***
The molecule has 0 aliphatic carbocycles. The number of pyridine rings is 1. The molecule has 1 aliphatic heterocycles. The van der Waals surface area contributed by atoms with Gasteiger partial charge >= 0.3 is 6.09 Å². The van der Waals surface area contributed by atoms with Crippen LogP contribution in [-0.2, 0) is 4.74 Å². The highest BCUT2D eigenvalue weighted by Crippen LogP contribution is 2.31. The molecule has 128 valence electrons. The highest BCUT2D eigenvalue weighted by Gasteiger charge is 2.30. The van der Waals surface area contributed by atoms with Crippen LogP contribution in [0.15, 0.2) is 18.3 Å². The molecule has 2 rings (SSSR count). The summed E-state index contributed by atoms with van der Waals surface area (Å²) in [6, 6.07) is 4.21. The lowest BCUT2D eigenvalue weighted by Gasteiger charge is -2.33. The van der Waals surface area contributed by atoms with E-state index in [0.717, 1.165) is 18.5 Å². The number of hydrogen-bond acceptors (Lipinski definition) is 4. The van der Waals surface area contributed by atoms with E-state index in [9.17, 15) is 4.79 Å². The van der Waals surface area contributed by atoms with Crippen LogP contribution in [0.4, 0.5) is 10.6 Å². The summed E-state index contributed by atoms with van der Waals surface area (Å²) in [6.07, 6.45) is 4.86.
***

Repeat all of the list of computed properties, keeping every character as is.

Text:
The molecule has 0 aliphatic carbocycles. The number of pyridine rings is 1. The molecule has 1 aliphatic heterocycles. The van der Waals surface area contributed by atoms with Gasteiger partial charge >= 0.3 is 6.09 Å². The van der Waals surface area contributed by atoms with Crippen LogP contribution in [-0.2, 0) is 4.74 Å². The highest BCUT2D eigenvalue weighted by Crippen LogP contribution is 2.31. The molecule has 128 valence electrons. The highest BCUT2D eigenvalue weighted by Gasteiger charge is 2.30. The van der Waals surface area contributed by atoms with Crippen LogP contribution in [0.15, 0.2) is 18.3 Å². The molecule has 2 rings (SSSR count). The summed E-state index contributed by atoms with van der Waals surface area (Å²) in [6, 6.07) is 4.21. The lowest BCUT2D eigenvalue weighted by Gasteiger charge is -2.33. The van der Waals surface area contributed by atoms with E-state index in [0.717, 1.165) is 18.5 Å². The number of hydrogen-bond acceptors (Lipinski definition) is 4. The van der Waals surface area contributed by atoms with E-state index in [9.17, 15) is 4.79 Å². The van der Waals surface area contributed by atoms with Crippen LogP contribution in [0.4, 0.5) is 10.6 Å². The summed E-state index contributed by atoms with van der Waals surface area (Å²) in [6.07, 6.45) is 4.86.